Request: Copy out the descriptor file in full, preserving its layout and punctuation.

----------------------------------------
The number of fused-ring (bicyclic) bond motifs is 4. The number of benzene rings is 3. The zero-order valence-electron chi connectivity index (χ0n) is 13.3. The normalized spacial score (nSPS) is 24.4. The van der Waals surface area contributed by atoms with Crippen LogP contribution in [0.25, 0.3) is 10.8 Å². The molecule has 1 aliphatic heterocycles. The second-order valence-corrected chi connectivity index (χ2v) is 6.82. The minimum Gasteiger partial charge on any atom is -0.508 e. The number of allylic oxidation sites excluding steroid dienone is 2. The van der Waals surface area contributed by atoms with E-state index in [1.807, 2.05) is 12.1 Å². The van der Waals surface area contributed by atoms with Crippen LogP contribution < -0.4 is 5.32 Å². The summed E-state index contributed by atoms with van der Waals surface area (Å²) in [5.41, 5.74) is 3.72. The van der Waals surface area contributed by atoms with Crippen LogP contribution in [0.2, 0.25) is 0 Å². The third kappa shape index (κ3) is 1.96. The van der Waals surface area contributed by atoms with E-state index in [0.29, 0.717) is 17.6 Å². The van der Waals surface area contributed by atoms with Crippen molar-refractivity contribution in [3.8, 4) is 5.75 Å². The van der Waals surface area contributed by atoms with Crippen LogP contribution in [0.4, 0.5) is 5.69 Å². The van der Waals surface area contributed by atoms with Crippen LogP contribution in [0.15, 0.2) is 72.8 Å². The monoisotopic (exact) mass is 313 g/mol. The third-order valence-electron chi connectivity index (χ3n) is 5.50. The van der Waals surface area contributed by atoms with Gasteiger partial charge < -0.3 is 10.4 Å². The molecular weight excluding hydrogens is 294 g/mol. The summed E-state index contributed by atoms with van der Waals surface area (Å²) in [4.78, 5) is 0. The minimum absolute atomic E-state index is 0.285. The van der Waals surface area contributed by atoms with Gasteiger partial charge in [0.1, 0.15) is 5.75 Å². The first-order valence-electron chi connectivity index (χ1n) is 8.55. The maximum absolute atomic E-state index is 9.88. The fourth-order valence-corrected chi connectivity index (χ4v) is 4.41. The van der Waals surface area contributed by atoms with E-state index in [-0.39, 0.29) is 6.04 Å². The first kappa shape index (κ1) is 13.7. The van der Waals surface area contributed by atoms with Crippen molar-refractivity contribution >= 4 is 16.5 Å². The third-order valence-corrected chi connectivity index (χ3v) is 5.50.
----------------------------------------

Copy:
The number of fused-ring (bicyclic) bond motifs is 4. The number of benzene rings is 3. The zero-order valence-electron chi connectivity index (χ0n) is 13.3. The normalized spacial score (nSPS) is 24.4. The van der Waals surface area contributed by atoms with Crippen LogP contribution in [0.25, 0.3) is 10.8 Å². The molecule has 1 aliphatic heterocycles. The second-order valence-corrected chi connectivity index (χ2v) is 6.82. The minimum Gasteiger partial charge on any atom is -0.508 e. The number of allylic oxidation sites excluding steroid dienone is 2. The van der Waals surface area contributed by atoms with E-state index in [1.807, 2.05) is 12.1 Å². The van der Waals surface area contributed by atoms with Crippen LogP contribution < -0.4 is 5.32 Å². The summed E-state index contributed by atoms with van der Waals surface area (Å²) in [5.41, 5.74) is 3.72. The van der Waals surface area contributed by atoms with Crippen LogP contribution in [0.2, 0.25) is 0 Å². The third kappa shape index (κ3) is 1.96. The van der Waals surface area contributed by atoms with E-state index in [0.29, 0.717) is 17.6 Å². The van der Waals surface area contributed by atoms with Crippen molar-refractivity contribution in [3.8, 4) is 5.75 Å². The van der Waals surface area contributed by atoms with Crippen LogP contribution in [0.4, 0.5) is 5.69 Å². The van der Waals surface area contributed by atoms with Crippen LogP contribution in [0.15, 0.2) is 72.8 Å². The monoisotopic (exact) mass is 313 g/mol. The third-order valence-electron chi connectivity index (χ3n) is 5.50. The van der Waals surface area contributed by atoms with Gasteiger partial charge < -0.3 is 10.4 Å². The molecular weight excluding hydrogens is 294 g/mol. The summed E-state index contributed by atoms with van der Waals surface area (Å²) in [4.78, 5) is 0. The minimum absolute atomic E-state index is 0.285. The van der Waals surface area contributed by atoms with Gasteiger partial charge in [0.1, 0.15) is 5.75 Å². The first-order valence-electron chi connectivity index (χ1n) is 8.55. The maximum absolute atomic E-state index is 9.88. The fourth-order valence-corrected chi connectivity index (χ4v) is 4.41. The van der Waals surface area contributed by atoms with E-state index in [-0.39, 0.29) is 6.04 Å². The first kappa shape index (κ1) is 13.7. The van der Waals surface area contributed by atoms with Crippen molar-refractivity contribution >= 4 is 16.5 Å². The third-order valence-corrected chi connectivity index (χ3v) is 5.50.